It has become commonplace these days to speak of “unpacking” texts. Voice and Vision is a book about packing that prose in the first place. While history is scholarship, it is also art—that is, literature. And while it has no need to emulate fiction, slump into memoir, or become self-referential text, its composition does need to be conscious and informed.
Voice and Vision is for those who wish to understand the ways in which literary considerations can enhance nonfiction writing. At issue is not whether writing is scholarly or popular, narrative or analytical, but whether it is good. Fiction has guidebooks galore; journalism has shelves stocked with manuals; certain hybrids such as creative nonfiction and the new journalism have evolved standards, esthetics, and justifications for how to transfer the dominant modes of fiction to topics in nonfiction. But history and other serious or scholarly nonfiction have nothing comparable.
Now this curious omission is addressed by Stephen Pyne as he analyzes and teaches the craft that undergirds whole realms of nonfiction and book-based academic disciplines. With eminent good sense concerning the unique problems posed by research-based writing and with a wealth of examples from accomplished writers, Pyne, an experienced and skilled writer himself, explores the many ways to understand what makes good nonfiction, and explains how to achieve it. His counsel and guidance will be invaluable to experts as well as novices in the art of writing serious and scholarly nonfiction.
Voice and Vision is as much a tour de force of critical reading as it is an incomparable guide to the writing of history, a brilliant elaboration of the subtle dialect between 'art' and 'craft' in nonfiction prose.
Pyne offers a powerful and persuasive case for works that combine the techniques of great literature—including a novelist's eye for narrative, language, character development, and scene setting—with a historian's passion for factual accuracy and respect for the rules of evidence. This is a remarkable book.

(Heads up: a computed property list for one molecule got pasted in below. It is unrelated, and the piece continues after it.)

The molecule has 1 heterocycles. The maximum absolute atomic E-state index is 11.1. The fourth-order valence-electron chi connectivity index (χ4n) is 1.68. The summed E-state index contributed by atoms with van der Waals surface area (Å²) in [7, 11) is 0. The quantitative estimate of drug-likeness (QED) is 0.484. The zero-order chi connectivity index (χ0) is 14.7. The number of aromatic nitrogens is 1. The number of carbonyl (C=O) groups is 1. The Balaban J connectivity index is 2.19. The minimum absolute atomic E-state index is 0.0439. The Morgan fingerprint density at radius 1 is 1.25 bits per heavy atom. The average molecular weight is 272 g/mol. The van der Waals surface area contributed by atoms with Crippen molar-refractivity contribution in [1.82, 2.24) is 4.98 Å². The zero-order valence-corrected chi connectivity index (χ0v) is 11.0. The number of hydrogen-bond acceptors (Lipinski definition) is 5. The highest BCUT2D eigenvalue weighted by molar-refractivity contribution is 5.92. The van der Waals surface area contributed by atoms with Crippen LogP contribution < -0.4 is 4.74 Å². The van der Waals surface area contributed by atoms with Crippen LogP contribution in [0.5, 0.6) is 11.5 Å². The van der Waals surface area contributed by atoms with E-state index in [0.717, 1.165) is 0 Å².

This engaging discussion of historical narrative is part meditation and part manual. It distills the experience, gained from wide and generous reading as well as prolific writing, of a master of the genre.
Philanthropists seeking ways to add meaning and consequence to the academic pursuit known as 'research and scholarship' could have a tremendous—and measurable—impact with one simple investment: purchase hundreds of copies of this book and distribute them to social science and humanities faculty and graduate students across the nation.
[Pyne's] book is a tour de force of critical commentary and explanation. Voice and Vision is an engaging literary performance in its own right.
The book is everything the author says a work of nonfiction ought to be: well written, clearly thought out, and full of specific examples (of what to do and what not to do). An essential tool for anyone who is attempting to write nonfiction, or even just thinking about it.
- 336 pages
- 5-1/2 x 8-1/4 inches
- Harvard University Press
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